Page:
The National Marine Fisheries Service (NMFS) is preparing a programmatic environmental impact statement (PEIS) for an action plan that seeks to relocate monk seals to Molokai and other islands.
The NFMS is considering moving recently-weaned female pups from the Northwestern Hawaiian Islands (NWHI) to the Main Hawaiian Islands (MHI) for three years. During this time, the seals would be released among wild pups and be monitored and studied before being returned to their respective islands. […]
→ Continue reading Save Our Seals
11th November, 2010
Media Watch, Honolulu Star Bulletin, 11 November 2010
Question: Whatever happened to KP2, the nearly blind Hawaiian monk seal that was moved from Molokai by federal marine officials after becoming too familiar with humans?
Answer: The monk seal KP2 was taken to the Waikiki Aquarium in October 2009 and stayed there for a couple of months before being flown to a marine mammal research facility at the University of California at Santa Cruz.
→ Continue reading Monk seal KP2 thriving at University of California facility
3rd June, 2010
Just published: the June 2010 issue of The Monachus Guardian, the biannual journal focusing on the Mediterranean, Hawaiian and Caribbean monk seals.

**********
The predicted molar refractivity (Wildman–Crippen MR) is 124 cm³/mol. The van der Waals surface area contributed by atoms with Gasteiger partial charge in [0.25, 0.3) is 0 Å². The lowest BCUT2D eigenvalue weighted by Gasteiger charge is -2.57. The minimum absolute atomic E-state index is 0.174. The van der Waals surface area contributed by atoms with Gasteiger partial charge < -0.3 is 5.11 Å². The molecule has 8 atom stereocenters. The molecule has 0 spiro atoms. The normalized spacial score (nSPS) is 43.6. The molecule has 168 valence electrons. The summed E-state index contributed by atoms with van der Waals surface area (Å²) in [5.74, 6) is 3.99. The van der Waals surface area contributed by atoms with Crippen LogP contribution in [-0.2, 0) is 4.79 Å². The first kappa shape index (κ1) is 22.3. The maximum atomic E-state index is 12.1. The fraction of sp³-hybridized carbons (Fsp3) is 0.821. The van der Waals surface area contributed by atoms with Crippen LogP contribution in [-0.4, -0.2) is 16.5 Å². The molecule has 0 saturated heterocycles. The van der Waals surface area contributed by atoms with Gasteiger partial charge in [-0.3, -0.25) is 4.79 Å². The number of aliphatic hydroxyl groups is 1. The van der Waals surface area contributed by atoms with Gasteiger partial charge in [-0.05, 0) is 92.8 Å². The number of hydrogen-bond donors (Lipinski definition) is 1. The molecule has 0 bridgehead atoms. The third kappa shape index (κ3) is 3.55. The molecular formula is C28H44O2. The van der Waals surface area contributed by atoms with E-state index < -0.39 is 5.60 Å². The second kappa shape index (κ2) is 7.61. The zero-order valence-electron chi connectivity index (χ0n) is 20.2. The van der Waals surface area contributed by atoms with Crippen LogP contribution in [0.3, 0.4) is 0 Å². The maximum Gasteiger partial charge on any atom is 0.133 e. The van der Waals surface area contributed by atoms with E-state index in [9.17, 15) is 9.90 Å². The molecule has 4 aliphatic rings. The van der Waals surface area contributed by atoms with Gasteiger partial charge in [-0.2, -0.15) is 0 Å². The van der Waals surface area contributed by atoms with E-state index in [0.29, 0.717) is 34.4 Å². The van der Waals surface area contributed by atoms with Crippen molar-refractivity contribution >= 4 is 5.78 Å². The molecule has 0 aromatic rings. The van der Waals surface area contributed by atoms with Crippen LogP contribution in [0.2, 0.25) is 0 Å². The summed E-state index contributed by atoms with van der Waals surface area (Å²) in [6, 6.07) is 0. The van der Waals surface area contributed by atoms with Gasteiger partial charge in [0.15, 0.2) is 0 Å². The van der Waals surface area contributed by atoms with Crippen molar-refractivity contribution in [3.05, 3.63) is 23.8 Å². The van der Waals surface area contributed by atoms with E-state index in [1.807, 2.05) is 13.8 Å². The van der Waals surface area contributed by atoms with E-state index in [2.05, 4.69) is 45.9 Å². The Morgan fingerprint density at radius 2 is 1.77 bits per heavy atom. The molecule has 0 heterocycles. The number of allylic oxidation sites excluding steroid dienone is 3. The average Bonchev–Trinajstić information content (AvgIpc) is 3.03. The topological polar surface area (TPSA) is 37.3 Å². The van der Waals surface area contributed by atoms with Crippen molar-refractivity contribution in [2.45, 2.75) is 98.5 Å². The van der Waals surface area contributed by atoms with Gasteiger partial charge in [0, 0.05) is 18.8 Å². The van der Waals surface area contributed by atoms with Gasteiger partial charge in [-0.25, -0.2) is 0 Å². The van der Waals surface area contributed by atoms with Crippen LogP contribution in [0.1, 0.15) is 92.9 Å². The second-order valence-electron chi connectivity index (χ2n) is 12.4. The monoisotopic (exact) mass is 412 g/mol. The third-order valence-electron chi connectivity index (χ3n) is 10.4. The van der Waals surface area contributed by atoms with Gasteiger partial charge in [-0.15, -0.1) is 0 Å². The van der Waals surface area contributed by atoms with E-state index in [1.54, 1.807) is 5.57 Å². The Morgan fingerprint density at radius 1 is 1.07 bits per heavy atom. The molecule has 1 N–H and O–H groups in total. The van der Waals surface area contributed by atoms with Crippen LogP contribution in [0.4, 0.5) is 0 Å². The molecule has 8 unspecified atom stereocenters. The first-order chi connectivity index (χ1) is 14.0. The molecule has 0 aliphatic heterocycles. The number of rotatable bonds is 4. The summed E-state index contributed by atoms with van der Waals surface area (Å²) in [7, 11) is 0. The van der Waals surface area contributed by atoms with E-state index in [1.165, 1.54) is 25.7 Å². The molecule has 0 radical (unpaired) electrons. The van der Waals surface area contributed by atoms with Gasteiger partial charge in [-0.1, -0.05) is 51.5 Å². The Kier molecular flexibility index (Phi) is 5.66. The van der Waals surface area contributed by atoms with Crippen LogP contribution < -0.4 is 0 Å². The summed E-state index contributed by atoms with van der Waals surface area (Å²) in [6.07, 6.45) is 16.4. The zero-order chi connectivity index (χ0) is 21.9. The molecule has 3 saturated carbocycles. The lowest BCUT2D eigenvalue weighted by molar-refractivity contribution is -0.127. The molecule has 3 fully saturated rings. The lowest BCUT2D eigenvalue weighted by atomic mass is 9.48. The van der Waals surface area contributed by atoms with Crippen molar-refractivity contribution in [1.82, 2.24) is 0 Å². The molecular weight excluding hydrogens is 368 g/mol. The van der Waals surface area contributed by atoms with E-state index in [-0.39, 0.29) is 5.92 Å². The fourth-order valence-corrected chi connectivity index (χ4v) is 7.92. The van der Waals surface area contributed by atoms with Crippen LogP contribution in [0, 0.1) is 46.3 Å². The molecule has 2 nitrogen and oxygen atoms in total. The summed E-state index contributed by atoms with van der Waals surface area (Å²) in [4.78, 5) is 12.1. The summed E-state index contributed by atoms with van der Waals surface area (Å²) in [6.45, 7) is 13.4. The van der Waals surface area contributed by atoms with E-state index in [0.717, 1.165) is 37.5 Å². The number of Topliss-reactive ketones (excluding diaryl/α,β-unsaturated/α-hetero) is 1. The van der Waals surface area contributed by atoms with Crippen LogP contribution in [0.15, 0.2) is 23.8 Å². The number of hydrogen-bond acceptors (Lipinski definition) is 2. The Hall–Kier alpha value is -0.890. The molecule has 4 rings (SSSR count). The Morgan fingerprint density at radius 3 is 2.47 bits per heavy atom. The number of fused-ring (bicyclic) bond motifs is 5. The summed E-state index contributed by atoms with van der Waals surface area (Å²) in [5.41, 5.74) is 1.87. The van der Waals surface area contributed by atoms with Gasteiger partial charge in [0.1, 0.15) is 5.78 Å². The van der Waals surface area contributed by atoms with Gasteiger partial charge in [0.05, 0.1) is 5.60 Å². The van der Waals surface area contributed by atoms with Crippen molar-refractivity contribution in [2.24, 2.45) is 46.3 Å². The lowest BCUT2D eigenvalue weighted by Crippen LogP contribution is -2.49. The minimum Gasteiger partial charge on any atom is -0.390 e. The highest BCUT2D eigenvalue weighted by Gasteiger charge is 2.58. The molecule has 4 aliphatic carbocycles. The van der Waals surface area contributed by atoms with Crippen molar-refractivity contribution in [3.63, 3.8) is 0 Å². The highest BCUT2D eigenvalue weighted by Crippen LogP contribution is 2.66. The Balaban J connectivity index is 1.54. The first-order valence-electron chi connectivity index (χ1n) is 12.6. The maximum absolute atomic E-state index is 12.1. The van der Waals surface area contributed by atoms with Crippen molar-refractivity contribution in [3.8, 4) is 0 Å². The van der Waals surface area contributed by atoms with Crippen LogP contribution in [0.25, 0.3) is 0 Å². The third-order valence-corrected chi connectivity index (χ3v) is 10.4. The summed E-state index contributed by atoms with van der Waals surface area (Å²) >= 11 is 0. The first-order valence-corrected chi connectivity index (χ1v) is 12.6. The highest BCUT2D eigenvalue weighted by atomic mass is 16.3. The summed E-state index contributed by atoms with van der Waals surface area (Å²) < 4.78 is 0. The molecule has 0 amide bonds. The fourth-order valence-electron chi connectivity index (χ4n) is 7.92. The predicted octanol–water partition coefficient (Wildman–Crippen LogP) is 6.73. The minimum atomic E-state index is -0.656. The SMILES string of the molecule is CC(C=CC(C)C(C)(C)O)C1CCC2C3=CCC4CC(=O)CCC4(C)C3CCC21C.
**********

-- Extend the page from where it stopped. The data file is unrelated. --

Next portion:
This issue of The Monachus Guardian brings a special focus to the Mediterranean monk seals shot and dynamited in the Eastern Mediterranean since January. What is actually being done to eliminate the single most serious mortality threat confronting the species?
HIGHLIGHTS OF THE CURRENT ISSUE:
Editorial: An epidemic of killings.
Hawaiian News: Seal numbers continue to dive…
Mediterranean News: Greece: Alarming numbers of dead seals… Mauritania: Record births at Cabo Blanco… Turkey: Monk seal deaths in the Turkish Aegean… New population size assessment study in the NE Mediterranean…
Cover Story: Markos’ Case: Trauma, treatment, and reflections, by Emily Joseph.
In Focus I: Monk seal killed by dynamite blast in the Aegean, by Anastasia Miliou.
In Focus II: Nefeli’s rehabilitation: methods, results, and challenges, by Emily Joseph.
Perspectives: The world’s two remaining monk seal species: how many different ways are there of being Critically Endangered? by Giuseppe Notarbartolo di Sciara.